Advanced Audiology Assoc.
Hearing Loss Book Club - Children's Edition
Updated: Jan 29, 2020
Good reads that educate and inspire
Earlier, we posted a Hearing Loss Book Club blog for our readers, but as we know - adults are not the only ones facing hearing loss. So we have compiled a list of books that we think will help children (and adults) learn about hearing loss, differences and acceptance. Happy reading!
Let's Hear it for Almigal
by Wendy Kupfur
This fun and original picture book introduces Almigal, a spunky little girl with hearing loss who is now determined to hear every single sound in the universe thanks to her new cotton candy pink cochlear implants. These sounds include a baby’s funny giggle, the robin’s chirps outside the window, the soft song played during ballet class, and especially her best friend Chloe’s teeny-tiny voice. But most of all, Almigal wants to hear her parents whisper to her when they tuck her into bed every night.
Almigal’s spirit will have both children and parents alike rooting for her, while the story delivers a positive message about accepting and celebrating differences.
Freddie and the Fairy
by Julia Donaldson
In the newest tale from the award-winning author of Room on the Broom, Freddie meets a fairy who grants his every wish—almost.
Freddie finds a fairy, tangled in a tree. Freddie is desperate for a pet, so when he rescues Bessie-Belle and she offers to grant his wishes, he knows just what to ask for. The only problem is that Bessie-Belle can't hear very well, and Freddie tends to mumble, and Freddie is given a net. So they keep trying.
Luckily, the Fairy Queen is on hand to explain. This is a delightful tale full of Julia Donaldson's trademark rhyme and wit, with a subtle message about hearing impairments.
Dachy's Deaf (Dinosaur Friends)
by Jack Hughes
Dachy wears a hearing aid. But sometimes, when his friends get too noisy, he likes to turn it off to get some peace and quiet. One day, when his hearing aid is off, Dachy falls asleep and ends up floating down the river towards a waterfall and a hungry crocodile.
Can his friends rescue him in time? Read and approved by The National Deaf Children's Society, this gentle story shows children that everyone is different and might have difficult situations to deal with, but with love and support they can get through anything.
Harmony Hears A Hoot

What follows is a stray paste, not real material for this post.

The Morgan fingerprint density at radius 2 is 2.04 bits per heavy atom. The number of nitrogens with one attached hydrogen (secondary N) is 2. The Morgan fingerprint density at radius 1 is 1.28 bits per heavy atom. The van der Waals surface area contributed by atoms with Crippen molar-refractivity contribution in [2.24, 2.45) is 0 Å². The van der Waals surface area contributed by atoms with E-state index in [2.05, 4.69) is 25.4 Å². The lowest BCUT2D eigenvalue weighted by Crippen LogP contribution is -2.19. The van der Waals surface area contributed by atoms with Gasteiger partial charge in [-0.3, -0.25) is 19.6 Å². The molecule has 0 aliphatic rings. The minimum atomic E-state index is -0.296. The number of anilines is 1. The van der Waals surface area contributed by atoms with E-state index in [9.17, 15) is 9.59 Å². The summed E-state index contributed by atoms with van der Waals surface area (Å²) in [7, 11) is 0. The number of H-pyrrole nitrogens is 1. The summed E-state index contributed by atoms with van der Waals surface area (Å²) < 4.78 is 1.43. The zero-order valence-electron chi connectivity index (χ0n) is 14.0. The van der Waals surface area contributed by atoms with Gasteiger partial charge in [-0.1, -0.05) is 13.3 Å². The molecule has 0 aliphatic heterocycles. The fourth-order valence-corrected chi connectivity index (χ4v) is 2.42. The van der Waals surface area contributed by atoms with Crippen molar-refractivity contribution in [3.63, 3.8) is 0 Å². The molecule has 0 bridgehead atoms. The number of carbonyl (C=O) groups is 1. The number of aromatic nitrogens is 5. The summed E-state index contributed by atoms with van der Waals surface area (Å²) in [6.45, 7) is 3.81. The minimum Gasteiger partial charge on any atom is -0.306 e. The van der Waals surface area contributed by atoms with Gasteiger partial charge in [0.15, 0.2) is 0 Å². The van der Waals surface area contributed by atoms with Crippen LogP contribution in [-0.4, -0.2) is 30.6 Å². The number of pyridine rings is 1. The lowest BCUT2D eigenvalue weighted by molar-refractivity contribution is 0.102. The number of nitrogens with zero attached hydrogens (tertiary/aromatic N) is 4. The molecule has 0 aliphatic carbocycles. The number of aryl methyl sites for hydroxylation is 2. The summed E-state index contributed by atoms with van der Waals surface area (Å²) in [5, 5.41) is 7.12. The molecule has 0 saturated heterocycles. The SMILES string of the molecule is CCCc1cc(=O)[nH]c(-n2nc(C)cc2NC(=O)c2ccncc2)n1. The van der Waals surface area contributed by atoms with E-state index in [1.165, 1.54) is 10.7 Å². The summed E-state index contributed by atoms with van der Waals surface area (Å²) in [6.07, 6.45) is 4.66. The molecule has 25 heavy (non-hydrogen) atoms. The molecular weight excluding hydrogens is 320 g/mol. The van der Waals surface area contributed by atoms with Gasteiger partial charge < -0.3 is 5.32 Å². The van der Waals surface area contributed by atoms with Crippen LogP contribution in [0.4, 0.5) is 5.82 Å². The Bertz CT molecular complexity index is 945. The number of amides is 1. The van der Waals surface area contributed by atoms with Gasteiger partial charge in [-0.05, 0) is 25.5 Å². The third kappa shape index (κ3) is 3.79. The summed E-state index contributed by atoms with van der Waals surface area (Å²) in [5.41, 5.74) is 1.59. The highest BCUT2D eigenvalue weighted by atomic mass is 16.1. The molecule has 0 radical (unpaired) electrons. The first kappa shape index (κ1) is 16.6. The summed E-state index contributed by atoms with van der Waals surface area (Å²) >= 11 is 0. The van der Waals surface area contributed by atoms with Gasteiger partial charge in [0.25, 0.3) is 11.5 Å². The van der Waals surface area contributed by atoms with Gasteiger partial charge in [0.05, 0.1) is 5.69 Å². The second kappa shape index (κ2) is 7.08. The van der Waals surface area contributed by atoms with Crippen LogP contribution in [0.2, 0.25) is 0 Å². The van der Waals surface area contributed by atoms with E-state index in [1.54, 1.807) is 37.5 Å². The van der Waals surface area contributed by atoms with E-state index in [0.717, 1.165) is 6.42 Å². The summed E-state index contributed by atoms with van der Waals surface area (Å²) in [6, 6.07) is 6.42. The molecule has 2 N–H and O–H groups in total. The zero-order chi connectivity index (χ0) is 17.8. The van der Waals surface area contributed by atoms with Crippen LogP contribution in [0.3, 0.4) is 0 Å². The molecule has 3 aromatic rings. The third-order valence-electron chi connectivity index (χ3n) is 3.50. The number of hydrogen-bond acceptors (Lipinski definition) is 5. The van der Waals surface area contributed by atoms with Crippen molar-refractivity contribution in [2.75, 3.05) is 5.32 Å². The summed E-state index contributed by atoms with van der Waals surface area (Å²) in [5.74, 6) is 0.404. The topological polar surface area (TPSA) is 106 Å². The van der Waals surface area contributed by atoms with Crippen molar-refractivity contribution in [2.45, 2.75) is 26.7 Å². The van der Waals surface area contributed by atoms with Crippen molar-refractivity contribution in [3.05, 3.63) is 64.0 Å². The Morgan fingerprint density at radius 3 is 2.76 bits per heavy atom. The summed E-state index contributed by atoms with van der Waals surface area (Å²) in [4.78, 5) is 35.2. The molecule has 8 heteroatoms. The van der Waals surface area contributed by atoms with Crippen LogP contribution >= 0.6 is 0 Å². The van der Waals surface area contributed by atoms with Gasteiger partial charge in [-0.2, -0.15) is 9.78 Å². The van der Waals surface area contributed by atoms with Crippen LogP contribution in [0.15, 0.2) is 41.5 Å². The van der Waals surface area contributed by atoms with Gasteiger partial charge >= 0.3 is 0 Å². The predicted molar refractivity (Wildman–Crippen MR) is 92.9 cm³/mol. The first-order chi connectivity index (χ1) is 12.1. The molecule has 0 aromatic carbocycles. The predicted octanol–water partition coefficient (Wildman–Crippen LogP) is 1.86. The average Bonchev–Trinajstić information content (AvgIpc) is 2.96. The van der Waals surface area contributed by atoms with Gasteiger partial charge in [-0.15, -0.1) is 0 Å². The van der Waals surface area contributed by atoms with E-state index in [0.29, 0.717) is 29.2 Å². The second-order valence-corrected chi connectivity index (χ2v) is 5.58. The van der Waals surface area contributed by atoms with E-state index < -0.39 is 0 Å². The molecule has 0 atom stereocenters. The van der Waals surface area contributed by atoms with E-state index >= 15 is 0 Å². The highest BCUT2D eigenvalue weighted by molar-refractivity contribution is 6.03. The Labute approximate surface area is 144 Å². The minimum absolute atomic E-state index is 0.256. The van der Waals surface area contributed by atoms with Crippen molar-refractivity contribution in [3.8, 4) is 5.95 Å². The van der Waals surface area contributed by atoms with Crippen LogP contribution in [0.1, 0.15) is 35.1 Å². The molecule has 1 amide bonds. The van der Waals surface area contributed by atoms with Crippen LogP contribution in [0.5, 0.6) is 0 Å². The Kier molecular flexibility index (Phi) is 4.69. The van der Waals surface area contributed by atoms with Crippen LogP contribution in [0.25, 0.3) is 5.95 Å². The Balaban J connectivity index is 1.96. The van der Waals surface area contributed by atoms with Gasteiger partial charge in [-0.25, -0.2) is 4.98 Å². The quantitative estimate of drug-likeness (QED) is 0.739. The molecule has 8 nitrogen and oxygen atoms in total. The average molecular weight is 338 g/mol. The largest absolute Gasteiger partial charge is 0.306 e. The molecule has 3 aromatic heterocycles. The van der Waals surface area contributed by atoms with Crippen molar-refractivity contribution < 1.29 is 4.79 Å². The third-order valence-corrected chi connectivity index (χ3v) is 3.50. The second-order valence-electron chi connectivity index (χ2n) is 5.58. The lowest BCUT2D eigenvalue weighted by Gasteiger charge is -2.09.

by Fara Augustover
Harmony Hears a Hoot is a children's book about a young owl name Harmony who relates to kids with and without hearing loss and teaches tolerance with her adventures! Follow Harmony on her first day of school as she meets new friends, enjoys her classes, and teaches everyone what it's like to have something unique about themselves.
This book is appropriate for children with hearing aids, cochlear implants, BAHA, and more. It's also recommended for adults with hearing loss and devices to assist in explaining them to children.
by Mary T. Motley
Deafinitely Awesome is the uplifting story of a tiny orphaned puppy and the woman who takes him in, changing both their lives forever.
Acorn is completely out of control when he is brought to the city kennel. Cute as he is, no-one wants to adopt him because he just won’t listen. But then an experienced volunteer named Mary decides to take him home – just for a night - to give the kennel staff a break. That’s when she discovers that Acorn doesn’t listen because Acorn can’t hear. Acorn is profoundly deaf.
Determined to prepare the little dog for adoption, Mary develops a sign language just for him and, in short order, teaches him everything a well-trained dog needs to know. Along the way, she falls in love and the two become a team, reaching out to help other deaf dogs shine.
Follow Acorn as Mary’s love transforms him from an incorrigible puppy no-one wants into a smart, attentive companion with movie-star looks and a wicked sense of humor who proves every day that being deaf is not a limitation, that shelter dogs make great family pets and that pit bulls are just dogs with big heads.